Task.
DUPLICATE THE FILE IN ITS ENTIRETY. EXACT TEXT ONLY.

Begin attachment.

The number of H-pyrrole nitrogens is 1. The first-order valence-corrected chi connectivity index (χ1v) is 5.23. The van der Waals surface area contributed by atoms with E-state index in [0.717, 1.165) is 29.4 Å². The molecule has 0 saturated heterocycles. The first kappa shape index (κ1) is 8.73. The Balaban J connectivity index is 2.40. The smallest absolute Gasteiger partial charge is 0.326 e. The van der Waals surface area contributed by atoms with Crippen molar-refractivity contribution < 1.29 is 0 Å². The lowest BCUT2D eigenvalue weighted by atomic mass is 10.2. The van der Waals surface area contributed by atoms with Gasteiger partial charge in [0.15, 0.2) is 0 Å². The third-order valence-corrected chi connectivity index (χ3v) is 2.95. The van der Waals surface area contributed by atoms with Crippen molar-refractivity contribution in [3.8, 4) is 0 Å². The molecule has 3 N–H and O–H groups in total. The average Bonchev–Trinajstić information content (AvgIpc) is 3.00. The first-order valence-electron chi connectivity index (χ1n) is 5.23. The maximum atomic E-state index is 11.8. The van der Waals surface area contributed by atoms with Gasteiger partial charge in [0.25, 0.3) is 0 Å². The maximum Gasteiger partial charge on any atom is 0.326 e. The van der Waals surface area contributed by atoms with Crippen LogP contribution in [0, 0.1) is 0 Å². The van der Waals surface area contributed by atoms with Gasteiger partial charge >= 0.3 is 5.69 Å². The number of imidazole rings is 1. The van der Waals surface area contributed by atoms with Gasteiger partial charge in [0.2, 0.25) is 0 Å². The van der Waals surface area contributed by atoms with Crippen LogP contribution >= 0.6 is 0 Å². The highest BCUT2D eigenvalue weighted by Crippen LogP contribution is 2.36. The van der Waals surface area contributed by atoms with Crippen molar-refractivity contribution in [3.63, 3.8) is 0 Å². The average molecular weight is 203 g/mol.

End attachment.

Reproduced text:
The number of H-pyrrole nitrogens is 1. The first-order valence-corrected chi connectivity index (χ1v) is 5.23. The van der Waals surface area contributed by atoms with E-state index in [0.717, 1.165) is 29.4 Å². The molecule has 0 saturated heterocycles. The first kappa shape index (κ1) is 8.73. The Balaban J connectivity index is 2.40. The smallest absolute Gasteiger partial charge is 0.326 e. The van der Waals surface area contributed by atoms with Crippen molar-refractivity contribution < 1.29 is 0 Å². The lowest BCUT2D eigenvalue weighted by atomic mass is 10.2. The van der Waals surface area contributed by atoms with Gasteiger partial charge in [0.15, 0.2) is 0 Å². The third-order valence-corrected chi connectivity index (χ3v) is 2.95. The van der Waals surface area contributed by atoms with Crippen molar-refractivity contribution in [3.8, 4) is 0 Å². The molecule has 3 N–H and O–H groups in total. The average Bonchev–Trinajstić information content (AvgIpc) is 3.00. The first-order valence-electron chi connectivity index (χ1n) is 5.23. The maximum atomic E-state index is 11.8. The van der Waals surface area contributed by atoms with Gasteiger partial charge in [0.25, 0.3) is 0 Å². The maximum Gasteiger partial charge on any atom is 0.326 e. The van der Waals surface area contributed by atoms with Crippen LogP contribution in [0, 0.1) is 0 Å². The van der Waals surface area contributed by atoms with Gasteiger partial charge >= 0.3 is 5.69 Å². The number of imidazole rings is 1. The van der Waals surface area contributed by atoms with Gasteiger partial charge in [0.2, 0.25) is 0 Å². The van der Waals surface area contributed by atoms with Crippen LogP contribution >= 0.6 is 0 Å². The highest BCUT2D eigenvalue weighted by Crippen LogP contribution is 2.36. The van der Waals surface area contributed by atoms with Crippen molar-refractivity contribution in [3.63, 3.8) is 0 Å². The average molecular weight is 203 g/mol.